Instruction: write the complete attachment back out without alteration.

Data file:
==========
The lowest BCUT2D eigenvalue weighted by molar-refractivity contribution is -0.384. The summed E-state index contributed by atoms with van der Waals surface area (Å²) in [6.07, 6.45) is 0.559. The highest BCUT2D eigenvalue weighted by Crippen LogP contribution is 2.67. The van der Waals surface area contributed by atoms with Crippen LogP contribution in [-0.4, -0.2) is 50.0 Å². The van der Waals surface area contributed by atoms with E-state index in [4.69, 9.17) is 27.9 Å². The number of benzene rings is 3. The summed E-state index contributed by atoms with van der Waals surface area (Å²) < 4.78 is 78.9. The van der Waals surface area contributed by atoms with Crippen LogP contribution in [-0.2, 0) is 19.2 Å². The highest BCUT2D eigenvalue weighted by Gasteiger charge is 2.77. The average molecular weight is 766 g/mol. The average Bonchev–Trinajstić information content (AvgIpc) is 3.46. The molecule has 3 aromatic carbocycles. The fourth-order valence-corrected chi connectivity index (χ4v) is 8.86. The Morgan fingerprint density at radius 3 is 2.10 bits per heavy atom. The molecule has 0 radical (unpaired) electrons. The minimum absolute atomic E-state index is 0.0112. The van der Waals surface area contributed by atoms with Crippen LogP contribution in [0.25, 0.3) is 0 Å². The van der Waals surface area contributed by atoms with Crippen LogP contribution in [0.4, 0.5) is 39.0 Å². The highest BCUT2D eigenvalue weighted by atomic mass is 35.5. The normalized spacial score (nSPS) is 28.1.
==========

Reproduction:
The lowest BCUT2D eigenvalue weighted by molar-refractivity contribution is -0.384. The summed E-state index contributed by atoms with van der Waals surface area (Å²) in [6.07, 6.45) is 0.559. The highest BCUT2D eigenvalue weighted by Crippen LogP contribution is 2.67. The van der Waals surface area contributed by atoms with Crippen LogP contribution in [-0.4, -0.2) is 50.0 Å². The van der Waals surface area contributed by atoms with E-state index in [4.69, 9.17) is 27.9 Å². The number of benzene rings is 3. The summed E-state index contributed by atoms with van der Waals surface area (Å²) < 4.78 is 78.9. The van der Waals surface area contributed by atoms with Crippen LogP contribution in [-0.2, 0) is 19.2 Å². The highest BCUT2D eigenvalue weighted by Gasteiger charge is 2.77. The average molecular weight is 766 g/mol. The average Bonchev–Trinajstić information content (AvgIpc) is 3.46. The molecule has 3 aromatic carbocycles. The fourth-order valence-corrected chi connectivity index (χ4v) is 8.86. The Morgan fingerprint density at radius 3 is 2.10 bits per heavy atom. The molecule has 0 radical (unpaired) electrons. The minimum absolute atomic E-state index is 0.0112. The van der Waals surface area contributed by atoms with Crippen LogP contribution in [0.25, 0.3) is 0 Å². The van der Waals surface area contributed by atoms with Crippen LogP contribution in [0.4, 0.5) is 39.0 Å². The highest BCUT2D eigenvalue weighted by atomic mass is 35.5. The normalized spacial score (nSPS) is 28.1.